Notice Requirements in a Massachusetts Adoption

G. L. c. 210, § 2 identifies the individuals who must be notified when a petition for adoption is filed. Those individuals include the child, if s/he is older than 12 years of age, the child’s spouse, and the lawful parents, or only the mother if the child was “born out of wedlock and not previously adopted.” This putative father did not meet the criteria for any of these categories and was therefore not entitled to notice pursuant to § 2 of the statute. Id. at 331.

G. L. c. 210, § 4 states, “the court may require additional notice and consent.” In Adoption of Arlene, the Court focused upon this language and went beyond the dicta of Adoption of a Minor, 471 Mass. 373, 375 (2015), wherein the Supreme Judicial Court (“SJC”) stated that “a person who does not fit into one of the statutory categories is not entitled to notice.” Id. at 332, quoting Adoption of Minor, 471 Mass. at 375. The Arlene Court explained that it did not interpret the language of Adoption of a Minor to eliminate additional notice to individuals who would be entitled to notice under the United States Constitution. Id. The Court held, “we construe G. L. c. 210, § 4, as requiring notice not only to the persons specifically identified in § 2, but also to any person having a due process right to notice under the United States Constitution.” Id. at 333.

To determine whether the putative father in this case would have such a due process right to notice, the Court turned to Lehr v. Robertson, 463 U.S. 248, 262 (1983), in which the answer hinged on “whether the putative father has previously established a ‘significant custodial, personal, or financial relationship with [the child].’” Id. In distinguishing the putative father in Adoption of Arlene from the putative father in Lehr, the Court highlighted that Arlene’s putative father fully demonstrated his significant relationship with the child, as evidenced by living with the mother and the child for four years, being present at the birth of the baby, having his surname as the child’s middle name, providing financial support, taking the child to medical appointments, and being involved in activities with the child, all before the petition for adoption was filed. Id. at 335. As a result, the Court concluded that this “putative father should have received notice, and a meaningful opportunity to be heard.” Id. The Court further ordered the lower court to confirm the child’s paternity through genetic testing and held that if the putative father’s paternity is established then the adoption proceedings must be reopened so that the putative father can participate in them. Id. at 336. In the end, the Court interpreted the adoption statutes strictly as they are written, while recognizing that a putative father who had established a parental relationship with his child needed some route to challenge an adoption.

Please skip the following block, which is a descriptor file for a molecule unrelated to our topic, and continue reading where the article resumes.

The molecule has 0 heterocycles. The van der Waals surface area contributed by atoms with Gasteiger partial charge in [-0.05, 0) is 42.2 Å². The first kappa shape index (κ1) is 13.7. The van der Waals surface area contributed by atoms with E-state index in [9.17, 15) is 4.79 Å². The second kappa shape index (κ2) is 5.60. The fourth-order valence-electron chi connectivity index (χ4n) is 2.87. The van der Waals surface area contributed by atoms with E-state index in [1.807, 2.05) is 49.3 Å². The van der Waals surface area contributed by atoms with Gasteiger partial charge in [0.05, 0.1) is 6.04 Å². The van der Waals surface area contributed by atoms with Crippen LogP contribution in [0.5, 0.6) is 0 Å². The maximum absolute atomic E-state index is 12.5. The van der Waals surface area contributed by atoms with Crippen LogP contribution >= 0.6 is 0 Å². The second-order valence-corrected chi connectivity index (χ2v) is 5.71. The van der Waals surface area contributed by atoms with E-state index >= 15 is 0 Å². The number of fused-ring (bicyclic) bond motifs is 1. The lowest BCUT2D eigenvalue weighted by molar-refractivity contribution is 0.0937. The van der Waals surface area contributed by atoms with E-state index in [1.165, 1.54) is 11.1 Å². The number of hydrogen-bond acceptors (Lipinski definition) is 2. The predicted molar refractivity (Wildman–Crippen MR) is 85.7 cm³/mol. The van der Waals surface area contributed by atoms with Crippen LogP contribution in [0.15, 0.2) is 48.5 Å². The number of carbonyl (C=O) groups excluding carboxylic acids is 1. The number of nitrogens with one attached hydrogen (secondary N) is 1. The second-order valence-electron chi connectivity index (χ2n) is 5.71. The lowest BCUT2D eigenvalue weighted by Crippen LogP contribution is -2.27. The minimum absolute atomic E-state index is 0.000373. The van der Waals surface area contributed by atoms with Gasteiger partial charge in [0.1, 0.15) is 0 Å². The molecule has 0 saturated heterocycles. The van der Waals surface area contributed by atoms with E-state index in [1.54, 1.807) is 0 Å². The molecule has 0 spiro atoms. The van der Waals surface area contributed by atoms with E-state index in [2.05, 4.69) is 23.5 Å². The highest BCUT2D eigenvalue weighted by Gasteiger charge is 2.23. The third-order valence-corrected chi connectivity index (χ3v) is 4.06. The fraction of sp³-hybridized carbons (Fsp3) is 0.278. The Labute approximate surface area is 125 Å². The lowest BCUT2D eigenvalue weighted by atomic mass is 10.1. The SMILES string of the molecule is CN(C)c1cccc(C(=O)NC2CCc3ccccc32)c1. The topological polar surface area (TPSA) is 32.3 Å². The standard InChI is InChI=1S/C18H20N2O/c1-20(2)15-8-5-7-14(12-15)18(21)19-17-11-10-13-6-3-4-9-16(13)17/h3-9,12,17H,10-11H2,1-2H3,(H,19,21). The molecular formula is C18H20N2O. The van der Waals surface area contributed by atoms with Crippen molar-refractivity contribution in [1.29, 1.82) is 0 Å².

As a result of our parentage code not being revised since the mid-1980s, the Court was once again called on to resolve issues of competing claims to parentage in Adoption of Arlene. Although Arlene presented in the adoption context, the SJC heard arguments on December 7, 2022, in another case involving competing parentage claims, this time between a putative father and an acknowledged father. In lieu of a comprehensive parentage code, Massachusetts courts have addressed gaps in the Commonwealth’s adoption statutes by focusing on a child’s established relationships to chart a path forward, rather than relying on biological connection alone. However, the Legislature is overdue to update parentage laws to clarify the paths to parentage for all children and to set guidelines for resolving competing claims of parentage. The Massachusetts Parentage Act, based on the Uniform Parentage Act of 2017, provides a model scheme like ones that exist in other states, and is expected to be filed again in the upcoming legislative session.

Lisa J. Marino is a principal at Wilson, Marino & Bonnevie, P.C. in Newton specializing in domestic relations. She is the editor of Adoption and Reproductive Technology Law in Massachusetts (MCLE, 2018).